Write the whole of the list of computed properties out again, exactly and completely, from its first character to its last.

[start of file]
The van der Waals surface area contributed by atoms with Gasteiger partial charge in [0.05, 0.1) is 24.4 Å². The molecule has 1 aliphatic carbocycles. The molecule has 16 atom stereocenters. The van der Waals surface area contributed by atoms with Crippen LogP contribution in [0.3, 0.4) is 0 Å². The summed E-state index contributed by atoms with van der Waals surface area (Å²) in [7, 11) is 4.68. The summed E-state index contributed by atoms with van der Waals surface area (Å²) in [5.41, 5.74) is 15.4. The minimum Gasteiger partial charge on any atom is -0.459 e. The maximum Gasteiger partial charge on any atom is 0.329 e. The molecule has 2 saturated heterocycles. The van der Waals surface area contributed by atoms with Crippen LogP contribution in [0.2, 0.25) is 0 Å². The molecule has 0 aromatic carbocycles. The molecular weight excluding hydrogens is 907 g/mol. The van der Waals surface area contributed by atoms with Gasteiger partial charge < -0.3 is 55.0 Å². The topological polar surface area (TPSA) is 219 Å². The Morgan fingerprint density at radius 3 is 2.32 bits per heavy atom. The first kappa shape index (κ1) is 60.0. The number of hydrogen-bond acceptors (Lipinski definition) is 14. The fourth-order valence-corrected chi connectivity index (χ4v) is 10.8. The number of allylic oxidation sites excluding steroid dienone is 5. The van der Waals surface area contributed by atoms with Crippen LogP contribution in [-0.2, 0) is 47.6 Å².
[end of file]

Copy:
The van der Waals surface area contributed by atoms with Gasteiger partial charge in [0.05, 0.1) is 24.4 Å². The molecule has 1 aliphatic carbocycles. The molecule has 16 atom stereocenters. The van der Waals surface area contributed by atoms with Crippen LogP contribution in [0.3, 0.4) is 0 Å². The summed E-state index contributed by atoms with van der Waals surface area (Å²) in [7, 11) is 4.68. The summed E-state index contributed by atoms with van der Waals surface area (Å²) in [5.41, 5.74) is 15.4. The minimum Gasteiger partial charge on any atom is -0.459 e. The maximum Gasteiger partial charge on any atom is 0.329 e. The molecule has 2 saturated heterocycles. The van der Waals surface area contributed by atoms with Crippen LogP contribution in [0.2, 0.25) is 0 Å². The molecule has 0 aromatic carbocycles. The molecular weight excluding hydrogens is 907 g/mol. The van der Waals surface area contributed by atoms with Gasteiger partial charge < -0.3 is 55.0 Å². The topological polar surface area (TPSA) is 219 Å². The Morgan fingerprint density at radius 3 is 2.32 bits per heavy atom. The first kappa shape index (κ1) is 60.0. The number of hydrogen-bond acceptors (Lipinski definition) is 14. The fourth-order valence-corrected chi connectivity index (χ4v) is 10.8. The number of allylic oxidation sites excluding steroid dienone is 5. The van der Waals surface area contributed by atoms with Crippen LogP contribution in [-0.2, 0) is 47.6 Å².